Gov. Kathleen Blanco announced her intentions this week as a contentious debate continues to flare up regarding a series of south Louisiana levees that failed in the face of Hurricane Katrina.
There are 24 levee districts that operate individual boards in the state to administer flood control programs. Most have their own budget with very little oversight, as well as full-time staffs and policing powers in certain cases.
A group of Republican lawmakers wants to consolidate all the boards and place full control in the lap of the state, in hopes that the move will impress Congress enough to dole out additional dollars. Levee boards around the state have built up various reputations, ranging from corrupt to pristine.
But any proposal to eliminate the boards, along with their memberships, could face stiff opposition from local lawmakers. "Combining all of the levee boards is a drastic step," said Rep. Damon Baldone of Houma. "I have faith in our levee boards in Terrebonne and Lafourche. I think it'll be a step back to combine them all."
Windell Curole, manager of the South Lafourche Levee District and a member of the Association of Levee Boards of Louisiana, believes the proposal is rooted firmly in politics. As officials continue to investigate the causes behind failures in St. Bernard and Orleans parishes, they may be trying to shift blame down, Curole says. But he adds that the end result of stripping local boards of oversight will only be a muddled system.
"The concept of always having consistency is a good idea," he says. "But when you're dealing with flood issues you need a local will to make things happen. It takes a local group to see the importance of something big. Administrations come and go, but we're always here. You don't have local will on the state level."
Rep. Warren Triche of Chackbay wouldn't mind seeing all of the levee boards disbanded. "All these levee board members, except for a small handful, aren't worth a flip," he says. "They spend taxpayers' money and don't have to answer to no one. If you put one person in an authoritative position, at least they would have to be responsible to the people."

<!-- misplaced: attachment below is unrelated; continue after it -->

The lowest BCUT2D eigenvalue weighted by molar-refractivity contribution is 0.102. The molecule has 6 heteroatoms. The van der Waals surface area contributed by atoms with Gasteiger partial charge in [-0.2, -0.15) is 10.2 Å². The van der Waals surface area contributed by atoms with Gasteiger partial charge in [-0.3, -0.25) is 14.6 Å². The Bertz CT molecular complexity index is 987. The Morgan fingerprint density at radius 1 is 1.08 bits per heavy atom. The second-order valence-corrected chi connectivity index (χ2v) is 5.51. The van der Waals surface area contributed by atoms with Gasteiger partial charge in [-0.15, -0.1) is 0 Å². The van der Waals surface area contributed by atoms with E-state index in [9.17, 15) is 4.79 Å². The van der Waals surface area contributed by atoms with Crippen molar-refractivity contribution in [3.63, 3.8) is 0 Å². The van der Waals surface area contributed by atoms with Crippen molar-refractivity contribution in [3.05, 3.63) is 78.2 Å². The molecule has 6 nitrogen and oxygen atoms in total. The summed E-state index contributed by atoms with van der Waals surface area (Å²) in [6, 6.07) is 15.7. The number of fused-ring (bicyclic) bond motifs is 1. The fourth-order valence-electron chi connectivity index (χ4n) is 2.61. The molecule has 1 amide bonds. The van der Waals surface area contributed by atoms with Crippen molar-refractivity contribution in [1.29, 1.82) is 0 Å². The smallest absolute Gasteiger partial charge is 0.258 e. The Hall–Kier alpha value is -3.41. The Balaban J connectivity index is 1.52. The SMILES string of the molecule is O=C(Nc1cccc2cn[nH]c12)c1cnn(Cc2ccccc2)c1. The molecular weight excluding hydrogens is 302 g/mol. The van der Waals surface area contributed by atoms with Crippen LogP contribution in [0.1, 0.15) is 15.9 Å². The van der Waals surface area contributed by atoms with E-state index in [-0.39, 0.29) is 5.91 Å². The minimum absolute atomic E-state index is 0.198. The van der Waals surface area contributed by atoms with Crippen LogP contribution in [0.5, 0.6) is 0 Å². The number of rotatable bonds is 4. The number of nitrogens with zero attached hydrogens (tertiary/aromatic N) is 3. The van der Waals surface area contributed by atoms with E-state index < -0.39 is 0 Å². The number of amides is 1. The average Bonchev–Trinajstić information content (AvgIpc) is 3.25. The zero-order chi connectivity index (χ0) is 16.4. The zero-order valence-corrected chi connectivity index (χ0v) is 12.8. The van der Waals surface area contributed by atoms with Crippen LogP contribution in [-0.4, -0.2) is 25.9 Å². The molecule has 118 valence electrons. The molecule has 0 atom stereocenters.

Triche says the debate has all the makings for a barnburner, one that will surely create tension on both sides. "Some of these levee board commissioners would sell their mothers' gold teeth to keep their positions," Triche says.
New Orleans is at the center of the debate. Critics blame a variety of local agencies in the Crescent City with levee oversight for the recent flooding. Additionally, Orleans Levee Board President Jim Huey resigned last week amid allegations he awarded contracts to relatives and overstepped his own authority.
Terrebonne Levee Director Jerome Zeringue says he would support an oversight system like the one that exists between the Board of Secondary and Elementary Education and parish school boards, where the local entity still has some control over finances and priorities.
"I think lumping everything together is very shortsighted," Zeringue says. "It's ineffectual to vest all the authority in a state agency without the input and support of the locals."